November 23, 2017

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Unified Lunar Data Tool

Originally published May 18, 2008 LPOD-May18-08.jpg
image from USGS PIGWAD

Last week I worked on a grant application to NASA to study impacts of possible binary asteroids on the Moon. A good example is the pair Plato K and KA, identified by the septum (ridge) between the adjacent rims. One goal of the proposal would be to compile a catalog of possible binary impacts or doublet craters. How should the task be organized? First a homogenous global image database of high resolution and low to moderate illumination is required. Such a database does not exist for the Moon - the best now is Clementine, which has global high res coverage but latitudinally different Sun angles. Someday we may have more homogeneous datasets from SMART-1, Kaguya, Chang'e, Chandrayaan-1 or Lunar Reconnaissance Orbiter, but the low rate of data release from these orbiters is not encouraging. Sadly the best option today is to use Lunar Orbiter IV images for most of the nearside, with Clementine for the farside. For each doublet found it is necessary to collect various pieces of data: crater diameters, latitude and longitude, azimuthal orientation, nomenclature, US Geological Survey stratigraphic age, and mare surface age where appropriate, How can these diverse pieces of information be efficiently collected? I don't think there is a way. The USGS has three online references that can be used to compile such information for doublets. Map-A-Planet allows coordinates to be rapidly determined, and the Gazetteer of Planetary Nomenclature maps can be consulted to see if either of the doublets has a name. Stratigraphic names have to be read from the 1970s era geologic maps, and for doublets formed on maria the model age of the mare surface can be read from the maps of LTVT also does part of this but suffers (in my opinion) from the same handicap as VMA. I hope it will be possible someday for one tool to bring together all major lunar data sets for analysis and exploration - and I think amateurs will be the ones to do it!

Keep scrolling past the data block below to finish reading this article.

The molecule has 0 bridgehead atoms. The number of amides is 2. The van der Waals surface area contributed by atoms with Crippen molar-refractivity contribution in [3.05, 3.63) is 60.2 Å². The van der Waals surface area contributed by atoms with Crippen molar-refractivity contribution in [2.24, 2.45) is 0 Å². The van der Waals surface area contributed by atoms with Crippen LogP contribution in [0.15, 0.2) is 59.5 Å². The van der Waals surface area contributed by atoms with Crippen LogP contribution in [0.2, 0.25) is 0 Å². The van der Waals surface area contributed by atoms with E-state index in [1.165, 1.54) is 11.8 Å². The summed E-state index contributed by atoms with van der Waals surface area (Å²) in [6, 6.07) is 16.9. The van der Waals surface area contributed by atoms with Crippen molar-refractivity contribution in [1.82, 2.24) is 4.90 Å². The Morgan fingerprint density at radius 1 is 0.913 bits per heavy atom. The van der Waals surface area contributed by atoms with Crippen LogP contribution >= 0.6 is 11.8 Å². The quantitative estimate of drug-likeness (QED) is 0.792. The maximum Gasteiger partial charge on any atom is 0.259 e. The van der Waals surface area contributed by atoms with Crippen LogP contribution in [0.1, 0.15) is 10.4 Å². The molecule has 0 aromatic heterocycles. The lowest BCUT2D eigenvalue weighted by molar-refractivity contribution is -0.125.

Chuck Wood

Yesterday's LPOD: Where Have All the Landers Gone?

Tomorrow's LPOD: Edge World


(1) Chuck--As soon as I read your description of binary impacts, I thought of the craters Moretus and Short at the south pole. They appear to have a septum (ridge) between the craters. Do they fit the category?

(2) Chuck: Good luck with your proposal!

I certainly agree that the USGS should be applauded and encouraged in their current efforts to make more easily accessible the lunar data under their purview. I have to wonder, however, if they should not be encouraged to invest their effort in doing a few things well instead of many things not so well. There are already (without any explanation that I know of) two alternative Map-a-Planets (neither of which seems to work quite perfectly, and neither of which provides the projection options needed to properly display high latitude regions) and now PIGWAD appears to offer seven additional interfaces to sometimes the same, sometimes different data. From the on-screen example you show, this particular interface seems to offer a mix of datasets adjusted to the latest USGS control network (the construction of which is itself poorly documented), and others that are not -- so finding consistent coordinates and knowing what system they are expressed in may not be as simple as you imply.